Dr. Englot operating a VideoRay ROV on Manhattan’s Pier 26 at the 2016 SUBMERGE New York City Marine Science Festival. (Credit: Stevens Institute of Technology)
Researchers from Stevens Institute of Technology are training AI-powered robots to adapt to the unpredictable conditions of life under the ocean’s surface using algorithms and machine learning. Their immediate goal is to enable these robots to inspect underwater infrastructure autonomously, reducing risk to human divers and providing improved security. However, the possibilities for deploying AI-powered robots underwater are numerous and exciting.
Some of America’s most critical infrastructure—from undersea internet cables to oil and gas pipelines—is hidden underwater. This means that inspecting and protecting it can be a challenge, as can even remembering to do it frequently enough. Human divers who inspect infrastructure must be specialists, requiring training not only to dive safely with equipment but also to spot complex engineering problems.
Smart underwater robots might be able to take humans out of the equation if we can train them to get the job done. Brendan Englot, Professor of Mechanical Engineering at Stevens Institute of Technology, spoke with EM about several projects the team is working on, all surrounding a low-cost, mini ROV platform called the blue ROV.
“The blue ROV has really been a disruptive new technology because the price point for working with autonomous underwater vehicles used to limit participation to the few who could afford a platform that was 30 to 50 thousand dollars at a minimum,” explains Dr. Englot. “The blue ROV platform is only about 2,500 dollars. It’s really geared toward open source sharing of hardware and software.”
Dr. Englot and the team began working with the blue ROV platform about a year ago, and they are now developing algorithms for it to address a few different topics.
“One of the main applications that we’re interested in is accurate, autonomous inspection of subsea structures, spanning many different types of infrastructure,” details Dr. Englot. “The interest is just being able to increase the levels of automation and autonomy in subsea oil and gas operations so that divers and operators are not at risk to the same degree that they currently are.”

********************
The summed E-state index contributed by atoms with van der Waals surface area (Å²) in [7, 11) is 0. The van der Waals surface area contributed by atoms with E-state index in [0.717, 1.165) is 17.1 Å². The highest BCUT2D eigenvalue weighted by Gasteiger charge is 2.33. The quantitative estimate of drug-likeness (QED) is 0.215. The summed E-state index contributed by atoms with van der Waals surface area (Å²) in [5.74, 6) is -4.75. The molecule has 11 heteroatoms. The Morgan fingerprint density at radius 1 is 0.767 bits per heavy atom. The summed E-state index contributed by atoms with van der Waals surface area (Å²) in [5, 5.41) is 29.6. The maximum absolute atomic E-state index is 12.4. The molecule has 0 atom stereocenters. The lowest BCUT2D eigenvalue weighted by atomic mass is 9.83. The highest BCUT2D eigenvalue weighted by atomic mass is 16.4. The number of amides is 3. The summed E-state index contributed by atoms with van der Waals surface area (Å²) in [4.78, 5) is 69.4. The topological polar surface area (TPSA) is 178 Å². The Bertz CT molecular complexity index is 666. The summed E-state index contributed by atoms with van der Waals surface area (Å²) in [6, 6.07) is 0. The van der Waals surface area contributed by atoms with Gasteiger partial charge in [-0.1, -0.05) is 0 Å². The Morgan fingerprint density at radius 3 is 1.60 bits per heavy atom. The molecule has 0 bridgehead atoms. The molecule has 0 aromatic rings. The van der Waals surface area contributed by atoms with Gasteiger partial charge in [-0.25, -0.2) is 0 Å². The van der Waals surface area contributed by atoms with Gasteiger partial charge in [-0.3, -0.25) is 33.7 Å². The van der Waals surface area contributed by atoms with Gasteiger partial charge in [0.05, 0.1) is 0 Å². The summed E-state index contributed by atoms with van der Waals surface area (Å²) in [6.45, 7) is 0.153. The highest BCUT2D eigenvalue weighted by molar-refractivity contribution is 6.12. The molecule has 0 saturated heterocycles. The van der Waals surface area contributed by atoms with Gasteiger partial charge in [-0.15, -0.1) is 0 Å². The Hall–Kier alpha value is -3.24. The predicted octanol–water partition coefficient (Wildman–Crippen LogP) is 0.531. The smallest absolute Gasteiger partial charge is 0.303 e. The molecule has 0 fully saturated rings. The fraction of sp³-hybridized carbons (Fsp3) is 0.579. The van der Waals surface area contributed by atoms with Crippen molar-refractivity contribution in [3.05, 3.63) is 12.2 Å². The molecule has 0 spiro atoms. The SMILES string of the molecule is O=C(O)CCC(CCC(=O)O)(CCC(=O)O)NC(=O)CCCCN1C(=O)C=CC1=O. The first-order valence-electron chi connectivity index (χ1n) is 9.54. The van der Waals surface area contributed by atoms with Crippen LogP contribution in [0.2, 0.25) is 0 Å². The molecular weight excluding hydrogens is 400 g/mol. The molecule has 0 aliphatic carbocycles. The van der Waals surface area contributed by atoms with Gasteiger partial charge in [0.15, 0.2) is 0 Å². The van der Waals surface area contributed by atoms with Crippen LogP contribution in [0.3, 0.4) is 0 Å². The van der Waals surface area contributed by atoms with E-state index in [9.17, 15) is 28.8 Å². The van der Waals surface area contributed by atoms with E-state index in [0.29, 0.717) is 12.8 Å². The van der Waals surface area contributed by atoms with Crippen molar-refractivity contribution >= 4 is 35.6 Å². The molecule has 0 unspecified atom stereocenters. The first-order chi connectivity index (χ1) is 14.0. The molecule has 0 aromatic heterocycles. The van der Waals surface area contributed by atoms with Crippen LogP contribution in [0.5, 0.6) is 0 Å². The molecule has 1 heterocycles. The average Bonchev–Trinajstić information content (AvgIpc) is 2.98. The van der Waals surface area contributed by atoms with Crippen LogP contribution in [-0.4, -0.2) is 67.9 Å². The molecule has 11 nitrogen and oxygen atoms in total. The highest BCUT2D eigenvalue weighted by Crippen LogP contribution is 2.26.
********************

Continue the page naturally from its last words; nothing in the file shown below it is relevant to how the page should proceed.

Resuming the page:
The team is also working on applications that would allow users to engage in persistent surveillance and inspection of the health and integrity of piers, bridges, ship hulls, and other underwater infrastructure.
Working to solve these exploratory problems has led the team to focus on two specific basic research problems.
“One is the problem of how you how you explore an unknown environment,” Dr. Englot describes. “Imagine you have to inspect a damaged pier. You know the geographical boundary of where it’s located, but maybe you don’t have a good prior model of it from before it was damaged, and you don’t know where all the structures are located, or where the obstacles are that the robot will have to avoid. The task for the robots is to be able to dive down within the designated boundaries you gave it, explore on its own, avoid collisions, and come back with a complete 3-D map of the structures contained in that area.”
The team is, therefore, developing algorithms that will help a robot explore an unknown environment more efficiently, and make decisions about how to map and how to use its sensor data to decide where to drive next as this evolving map is coming together.
The other basic research question the team is pondering is how the robots can tackle various kinds of uncertainty they encounter underwater without a perfect model describing how everything behaves.